The name İstanbul (Turkish pronunciation: [isˈtanbuɫ] , colloquial Turkish pronunciation: [ɯsˈtambuɫ]) is commonly held to derive from the Medieval Greek phrase εἰς τὴν Πόλιν (Greek pronunciation: [is tim ˈbolin]), literally 'to the city'[21] and is how Constantinople was referred to by the local Greeks. This reflected its status as the only major city in the vicinity. The importance of Constantinople in the Ottoman world was also reflected by its nickname Der Saadet meaning the 'Gate to Prosperity' in Ottoman Turkish.[22] An alternative view is that the name evolved directly from "Constantinople", with the first and third syllables dropped.[18] Some Ottoman sources of the 17th century, such as Evliya Çelebi, describe it as the common Turkish name of the time; between the late 17th and late 18th centuries, it was also in official use. The first use of the word Islambol (Ottoman Turkish: اسلامبول) on coinage was in 1730 during the reign of Sultan Mahmud I.[23] In modern Turkish, the name is written as İstanbul, with a dotted İ, as the Turkish alphabet distinguishes between a dotted and dotless I. In English the stress is on the first or last syllable, but in Turkish it is on the second syllable (-tan-).[24] A person from the city is an İstanbullu (plural İstanbullular); Istanbulite is used in English.[25]


This large keystone might have belonged to a triumphal arch at the Forum of Constantine (present-day Çemberlitaş)[17]

Neolithic artifacts, uncovered by archeologists at the beginning of the 21st century, indicate that Istanbul's historic peninsula was settled as far back as the 6th millennium BCE.[26] That early settlement, important in the spread of the Neolithic Revolution from the Near East to Europe, lasted for almost a millennium before being inundated by rising water levels.[27][26][28][29] The first human settlement on the Asian side, the Fikirtepe mound, is from the Copper Age period, with artifacts dating from 5500 to 3500 BCE,[30] On the European side, near the point of the peninsula (Sarayburnu), there was a Thracian settlement during the early 1st millennium BCE. Modern authors have linked it to the Thracian toponym Lygos,[31] mentioned by Pliny the Elder as an earlier name for the site of Byzantium.[32]

The history of the city proper begins around 660 BCE,[10][33][e] when Greek settlers from Megara established Byzantium on the European side of the Bosporus. The settlers built an acropolis adjacent to the Golden Horn on the site of the early Thracian settlements, fueling the nascent city's economy.[39] The city experienced a brief period of Persian rule at the turn of the 5th century BCE, but the Greeks recaptured it during the Greco-Persian Wars.[40] Byzantium then continued as part of the Athenian League and its successor, the Second Athenian League, before gaining independence in 355 BCE.[41] Long allied with the Romans, Byzantium officially became a part of the Roman Empire in 73 CE.[42] Byzantium's decision to side with the Roman usurper Pescennius Niger against Emperor Septimius Severus cost it dearly; by the time it surrendered at the end of 195 CE, two years of siege had left the city devastated.[43] Five years later, Severus began to rebuild Byzantium, and the city regained—and, by some accounts, surpassed—its previous prosperity.[44]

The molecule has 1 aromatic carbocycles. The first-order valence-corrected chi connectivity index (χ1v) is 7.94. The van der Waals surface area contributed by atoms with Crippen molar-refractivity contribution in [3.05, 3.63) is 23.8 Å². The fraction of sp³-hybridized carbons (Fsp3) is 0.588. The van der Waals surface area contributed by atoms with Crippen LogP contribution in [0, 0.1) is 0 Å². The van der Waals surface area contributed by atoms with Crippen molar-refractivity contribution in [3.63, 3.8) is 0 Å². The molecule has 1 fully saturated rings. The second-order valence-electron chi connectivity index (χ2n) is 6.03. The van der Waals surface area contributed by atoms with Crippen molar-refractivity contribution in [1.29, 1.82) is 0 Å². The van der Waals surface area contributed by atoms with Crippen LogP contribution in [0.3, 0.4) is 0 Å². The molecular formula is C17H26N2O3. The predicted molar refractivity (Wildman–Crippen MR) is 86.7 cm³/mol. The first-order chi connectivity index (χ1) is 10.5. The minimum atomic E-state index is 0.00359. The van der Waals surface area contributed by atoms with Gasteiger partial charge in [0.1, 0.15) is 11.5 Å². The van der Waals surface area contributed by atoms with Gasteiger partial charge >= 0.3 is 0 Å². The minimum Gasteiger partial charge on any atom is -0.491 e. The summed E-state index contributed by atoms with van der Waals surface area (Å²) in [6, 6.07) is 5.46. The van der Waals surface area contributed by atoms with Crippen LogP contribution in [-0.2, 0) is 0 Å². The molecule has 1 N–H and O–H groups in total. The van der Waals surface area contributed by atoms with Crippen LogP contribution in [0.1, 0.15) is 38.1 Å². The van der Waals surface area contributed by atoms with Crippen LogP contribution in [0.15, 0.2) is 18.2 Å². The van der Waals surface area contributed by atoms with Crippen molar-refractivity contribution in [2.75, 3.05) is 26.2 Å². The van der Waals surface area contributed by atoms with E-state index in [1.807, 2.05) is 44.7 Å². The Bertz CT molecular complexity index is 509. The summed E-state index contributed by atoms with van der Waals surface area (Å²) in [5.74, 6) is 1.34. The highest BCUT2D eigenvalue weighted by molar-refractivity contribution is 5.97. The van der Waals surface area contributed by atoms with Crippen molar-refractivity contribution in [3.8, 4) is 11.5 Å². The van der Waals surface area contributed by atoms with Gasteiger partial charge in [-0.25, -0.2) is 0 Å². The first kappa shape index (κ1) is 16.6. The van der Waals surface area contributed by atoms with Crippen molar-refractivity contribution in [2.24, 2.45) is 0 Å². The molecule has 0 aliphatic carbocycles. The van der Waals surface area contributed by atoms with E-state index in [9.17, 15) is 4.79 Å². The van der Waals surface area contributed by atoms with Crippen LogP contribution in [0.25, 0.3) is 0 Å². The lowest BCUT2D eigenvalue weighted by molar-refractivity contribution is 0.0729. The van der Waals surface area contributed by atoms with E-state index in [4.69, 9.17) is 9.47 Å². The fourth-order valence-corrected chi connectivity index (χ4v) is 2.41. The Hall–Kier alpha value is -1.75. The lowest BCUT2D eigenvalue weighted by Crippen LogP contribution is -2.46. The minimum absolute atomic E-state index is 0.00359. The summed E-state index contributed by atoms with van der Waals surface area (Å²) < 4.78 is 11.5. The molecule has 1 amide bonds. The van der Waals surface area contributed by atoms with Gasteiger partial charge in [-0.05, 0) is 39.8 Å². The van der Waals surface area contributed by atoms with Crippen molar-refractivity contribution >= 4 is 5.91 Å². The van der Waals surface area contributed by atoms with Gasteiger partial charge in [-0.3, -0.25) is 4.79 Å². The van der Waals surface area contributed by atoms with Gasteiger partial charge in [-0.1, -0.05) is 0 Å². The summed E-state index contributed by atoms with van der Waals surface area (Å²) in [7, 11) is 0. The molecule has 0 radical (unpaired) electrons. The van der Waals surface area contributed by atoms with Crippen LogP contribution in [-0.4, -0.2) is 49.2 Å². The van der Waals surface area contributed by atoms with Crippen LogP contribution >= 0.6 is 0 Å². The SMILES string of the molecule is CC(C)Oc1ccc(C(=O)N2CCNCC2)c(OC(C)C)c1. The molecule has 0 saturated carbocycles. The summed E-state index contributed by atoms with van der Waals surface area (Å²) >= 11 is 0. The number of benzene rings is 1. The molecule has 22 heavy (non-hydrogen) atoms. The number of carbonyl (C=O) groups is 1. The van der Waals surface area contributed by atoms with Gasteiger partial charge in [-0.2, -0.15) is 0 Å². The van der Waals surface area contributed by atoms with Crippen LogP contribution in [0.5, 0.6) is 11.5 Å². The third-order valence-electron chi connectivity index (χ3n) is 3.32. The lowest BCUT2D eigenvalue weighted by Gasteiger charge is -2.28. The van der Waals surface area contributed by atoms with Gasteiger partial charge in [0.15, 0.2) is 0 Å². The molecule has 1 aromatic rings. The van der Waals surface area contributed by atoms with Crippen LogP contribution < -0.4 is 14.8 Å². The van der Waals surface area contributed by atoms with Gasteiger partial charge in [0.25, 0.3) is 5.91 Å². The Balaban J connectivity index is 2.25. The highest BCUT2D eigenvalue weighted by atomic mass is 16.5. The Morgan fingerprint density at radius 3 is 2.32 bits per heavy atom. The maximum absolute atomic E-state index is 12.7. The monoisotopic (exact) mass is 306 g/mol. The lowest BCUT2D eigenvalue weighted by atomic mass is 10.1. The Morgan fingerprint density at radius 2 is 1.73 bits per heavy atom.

Byzantine era

Originally built by Constantine the Great in the 4th century and later rebuilt by Justinian I after the Nika riots in 532, the Hagia Irene is an Eastern Orthodox Church located in the outer courtyard of Topkapı Palace in Istanbul. It is one of the few Byzantine era churches that were never converted into mosques; during the Ottoman period it served as Topkapı's principal armoury.
Originally a church, later a mosque, the 6th-century Hagia Sophia (532–537) by Byzantine emperor Justinian I was the largest cathedral in the world for nearly a thousand years, until the completion of the Seville Cathedral (1507) in Spain.

Constantine the Great effectively became the emperor of the whole of the Roman Empire in September 324.[45] Two months later, he laid out the plans for a new, Christian city to replace Byzantium. As the eastern capital of the empire, the city was named Nova Roma; most called it Constantinople, a name that persisted into the 20th century.[46] On 11 May 330, Constantinople was proclaimed the capital of the Roman Empire, which was later permanently divided between the two sons of Theodosius I upon his death on 17 January 395, when the city became the capital of the empire; during the following millennium of Roman history the state is commonly referred to as the "Byzantine Empire".[47]